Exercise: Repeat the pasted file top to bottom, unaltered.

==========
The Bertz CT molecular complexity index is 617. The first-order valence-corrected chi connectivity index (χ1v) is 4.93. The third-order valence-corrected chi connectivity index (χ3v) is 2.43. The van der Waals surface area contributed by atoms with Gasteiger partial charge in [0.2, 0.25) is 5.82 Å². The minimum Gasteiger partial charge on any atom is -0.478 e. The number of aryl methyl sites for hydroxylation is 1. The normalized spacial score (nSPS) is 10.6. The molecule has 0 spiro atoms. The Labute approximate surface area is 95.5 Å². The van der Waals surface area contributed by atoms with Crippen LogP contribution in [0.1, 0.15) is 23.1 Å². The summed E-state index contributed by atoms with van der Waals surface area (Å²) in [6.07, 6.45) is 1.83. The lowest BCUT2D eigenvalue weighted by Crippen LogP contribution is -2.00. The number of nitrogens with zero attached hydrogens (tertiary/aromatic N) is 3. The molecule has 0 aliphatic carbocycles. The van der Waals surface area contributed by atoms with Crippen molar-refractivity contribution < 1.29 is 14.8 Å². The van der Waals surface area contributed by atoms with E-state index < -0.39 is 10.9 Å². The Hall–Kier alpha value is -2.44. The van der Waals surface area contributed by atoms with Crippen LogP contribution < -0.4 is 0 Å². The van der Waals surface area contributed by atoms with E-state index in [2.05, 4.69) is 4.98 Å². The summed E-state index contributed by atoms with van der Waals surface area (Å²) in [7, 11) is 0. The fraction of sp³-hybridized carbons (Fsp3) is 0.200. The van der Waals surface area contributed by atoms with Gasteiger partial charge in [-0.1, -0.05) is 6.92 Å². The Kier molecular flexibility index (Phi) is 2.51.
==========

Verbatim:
The Bertz CT molecular complexity index is 617. The first-order valence-corrected chi connectivity index (χ1v) is 4.93. The third-order valence-corrected chi connectivity index (χ3v) is 2.43. The van der Waals surface area contributed by atoms with Gasteiger partial charge in [0.2, 0.25) is 5.82 Å². The minimum Gasteiger partial charge on any atom is -0.478 e. The number of aryl methyl sites for hydroxylation is 1. The normalized spacial score (nSPS) is 10.6. The molecule has 0 spiro atoms. The Labute approximate surface area is 95.5 Å². The van der Waals surface area contributed by atoms with Crippen LogP contribution in [0.1, 0.15) is 23.1 Å². The summed E-state index contributed by atoms with van der Waals surface area (Å²) in [6.07, 6.45) is 1.83. The lowest BCUT2D eigenvalue weighted by Crippen LogP contribution is -2.00. The number of nitrogens with zero attached hydrogens (tertiary/aromatic N) is 3. The molecule has 0 aliphatic carbocycles. The van der Waals surface area contributed by atoms with Crippen molar-refractivity contribution < 1.29 is 14.8 Å². The van der Waals surface area contributed by atoms with E-state index < -0.39 is 10.9 Å². The Hall–Kier alpha value is -2.44. The van der Waals surface area contributed by atoms with Crippen LogP contribution < -0.4 is 0 Å². The van der Waals surface area contributed by atoms with E-state index in [2.05, 4.69) is 4.98 Å². The summed E-state index contributed by atoms with van der Waals surface area (Å²) in [7, 11) is 0. The fraction of sp³-hybridized carbons (Fsp3) is 0.200. The van der Waals surface area contributed by atoms with Gasteiger partial charge in [-0.1, -0.05) is 6.92 Å². The Kier molecular flexibility index (Phi) is 2.51.